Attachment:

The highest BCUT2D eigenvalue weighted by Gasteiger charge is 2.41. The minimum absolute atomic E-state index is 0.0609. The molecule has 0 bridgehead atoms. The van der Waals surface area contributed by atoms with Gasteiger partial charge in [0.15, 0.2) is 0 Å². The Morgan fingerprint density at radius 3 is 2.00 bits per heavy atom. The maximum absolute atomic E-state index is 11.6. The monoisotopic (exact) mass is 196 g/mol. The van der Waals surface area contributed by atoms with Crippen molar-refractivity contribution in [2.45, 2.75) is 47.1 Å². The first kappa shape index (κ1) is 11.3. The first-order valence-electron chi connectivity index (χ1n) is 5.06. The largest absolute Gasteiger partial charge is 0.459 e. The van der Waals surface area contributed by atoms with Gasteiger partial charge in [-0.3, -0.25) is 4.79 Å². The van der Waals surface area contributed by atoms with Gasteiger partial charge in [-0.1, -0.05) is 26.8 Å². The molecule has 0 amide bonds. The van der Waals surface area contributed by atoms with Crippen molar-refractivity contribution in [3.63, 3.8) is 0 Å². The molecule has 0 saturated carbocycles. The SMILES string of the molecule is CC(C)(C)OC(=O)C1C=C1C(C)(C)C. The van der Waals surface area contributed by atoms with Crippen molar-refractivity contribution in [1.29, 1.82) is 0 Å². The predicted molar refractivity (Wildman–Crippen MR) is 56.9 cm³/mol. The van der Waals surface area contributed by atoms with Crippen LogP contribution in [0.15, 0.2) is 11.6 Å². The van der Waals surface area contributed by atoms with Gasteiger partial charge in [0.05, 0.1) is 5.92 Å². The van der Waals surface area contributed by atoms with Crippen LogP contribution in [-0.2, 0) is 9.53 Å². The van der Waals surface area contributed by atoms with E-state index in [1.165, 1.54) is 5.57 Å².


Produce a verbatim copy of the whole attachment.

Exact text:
The highest BCUT2D eigenvalue weighted by Gasteiger charge is 2.41. The minimum absolute atomic E-state index is 0.0609. The molecule has 0 bridgehead atoms. The van der Waals surface area contributed by atoms with Gasteiger partial charge in [0.15, 0.2) is 0 Å². The Morgan fingerprint density at radius 3 is 2.00 bits per heavy atom. The maximum absolute atomic E-state index is 11.6. The monoisotopic (exact) mass is 196 g/mol. The van der Waals surface area contributed by atoms with Crippen molar-refractivity contribution in [2.45, 2.75) is 47.1 Å². The first kappa shape index (κ1) is 11.3. The first-order valence-electron chi connectivity index (χ1n) is 5.06. The largest absolute Gasteiger partial charge is 0.459 e. The van der Waals surface area contributed by atoms with Gasteiger partial charge in [-0.3, -0.25) is 4.79 Å². The van der Waals surface area contributed by atoms with Gasteiger partial charge in [-0.1, -0.05) is 26.8 Å². The molecule has 0 amide bonds. The van der Waals surface area contributed by atoms with Crippen molar-refractivity contribution in [3.63, 3.8) is 0 Å². The molecule has 0 saturated carbocycles. The SMILES string of the molecule is CC(C)(C)OC(=O)C1C=C1C(C)(C)C. The van der Waals surface area contributed by atoms with Crippen molar-refractivity contribution in [1.29, 1.82) is 0 Å². The predicted molar refractivity (Wildman–Crippen MR) is 56.9 cm³/mol. The van der Waals surface area contributed by atoms with Crippen LogP contribution in [0.15, 0.2) is 11.6 Å². The van der Waals surface area contributed by atoms with Gasteiger partial charge in [0.05, 0.1) is 5.92 Å². The van der Waals surface area contributed by atoms with Crippen LogP contribution in [-0.2, 0) is 9.53 Å². The van der Waals surface area contributed by atoms with E-state index in [1.165, 1.54) is 5.57 Å².